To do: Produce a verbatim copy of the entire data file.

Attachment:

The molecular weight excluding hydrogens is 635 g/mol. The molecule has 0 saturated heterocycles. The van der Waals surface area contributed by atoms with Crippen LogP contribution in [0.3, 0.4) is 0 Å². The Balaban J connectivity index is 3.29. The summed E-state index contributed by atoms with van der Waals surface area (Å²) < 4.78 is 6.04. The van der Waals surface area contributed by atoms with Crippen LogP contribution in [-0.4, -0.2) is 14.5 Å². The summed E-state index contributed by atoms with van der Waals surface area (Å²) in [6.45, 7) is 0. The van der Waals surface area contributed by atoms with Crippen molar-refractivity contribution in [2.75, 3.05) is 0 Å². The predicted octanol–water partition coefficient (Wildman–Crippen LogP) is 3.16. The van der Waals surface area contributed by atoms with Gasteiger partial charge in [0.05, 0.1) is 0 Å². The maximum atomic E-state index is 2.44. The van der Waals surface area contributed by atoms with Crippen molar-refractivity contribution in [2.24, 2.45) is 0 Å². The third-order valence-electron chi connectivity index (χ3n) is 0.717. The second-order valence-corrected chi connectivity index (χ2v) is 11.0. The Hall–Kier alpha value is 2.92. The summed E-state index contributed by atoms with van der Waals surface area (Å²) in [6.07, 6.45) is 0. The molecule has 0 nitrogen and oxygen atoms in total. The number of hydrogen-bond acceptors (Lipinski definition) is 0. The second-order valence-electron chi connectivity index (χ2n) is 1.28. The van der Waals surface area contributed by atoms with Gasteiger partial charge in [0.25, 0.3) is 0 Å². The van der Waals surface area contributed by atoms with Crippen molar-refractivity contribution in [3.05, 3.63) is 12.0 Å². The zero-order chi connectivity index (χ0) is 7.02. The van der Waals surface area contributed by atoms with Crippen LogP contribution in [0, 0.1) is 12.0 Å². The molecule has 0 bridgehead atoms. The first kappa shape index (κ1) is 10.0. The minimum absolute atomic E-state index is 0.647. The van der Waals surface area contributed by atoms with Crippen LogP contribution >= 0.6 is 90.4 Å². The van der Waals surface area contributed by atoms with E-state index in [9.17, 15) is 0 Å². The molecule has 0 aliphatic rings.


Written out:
The molecular weight excluding hydrogens is 635 g/mol. The molecule has 0 saturated heterocycles. The van der Waals surface area contributed by atoms with Crippen LogP contribution in [0.3, 0.4) is 0 Å². The Balaban J connectivity index is 3.29. The summed E-state index contributed by atoms with van der Waals surface area (Å²) < 4.78 is 6.04. The van der Waals surface area contributed by atoms with Crippen LogP contribution in [-0.4, -0.2) is 14.5 Å². The summed E-state index contributed by atoms with van der Waals surface area (Å²) in [6.45, 7) is 0. The van der Waals surface area contributed by atoms with Crippen molar-refractivity contribution in [2.75, 3.05) is 0 Å². The predicted octanol–water partition coefficient (Wildman–Crippen LogP) is 3.16. The van der Waals surface area contributed by atoms with Gasteiger partial charge in [0.05, 0.1) is 0 Å². The maximum atomic E-state index is 2.44. The van der Waals surface area contributed by atoms with Crippen molar-refractivity contribution in [2.24, 2.45) is 0 Å². The third-order valence-electron chi connectivity index (χ3n) is 0.717. The second-order valence-corrected chi connectivity index (χ2v) is 11.0. The Hall–Kier alpha value is 2.92. The summed E-state index contributed by atoms with van der Waals surface area (Å²) in [6.07, 6.45) is 0. The molecule has 0 nitrogen and oxygen atoms in total. The number of hydrogen-bond acceptors (Lipinski definition) is 0. The second-order valence-electron chi connectivity index (χ2n) is 1.28. The van der Waals surface area contributed by atoms with Gasteiger partial charge in [0.25, 0.3) is 0 Å². The van der Waals surface area contributed by atoms with Crippen molar-refractivity contribution in [3.05, 3.63) is 12.0 Å². The zero-order chi connectivity index (χ0) is 7.02. The van der Waals surface area contributed by atoms with Crippen LogP contribution in [0, 0.1) is 12.0 Å². The molecule has 0 bridgehead atoms. The first kappa shape index (κ1) is 10.0. The minimum absolute atomic E-state index is 0.647. The van der Waals surface area contributed by atoms with Crippen LogP contribution >= 0.6 is 90.4 Å². The van der Waals surface area contributed by atoms with E-state index in [9.17, 15) is 0 Å². The molecule has 0 aliphatic rings.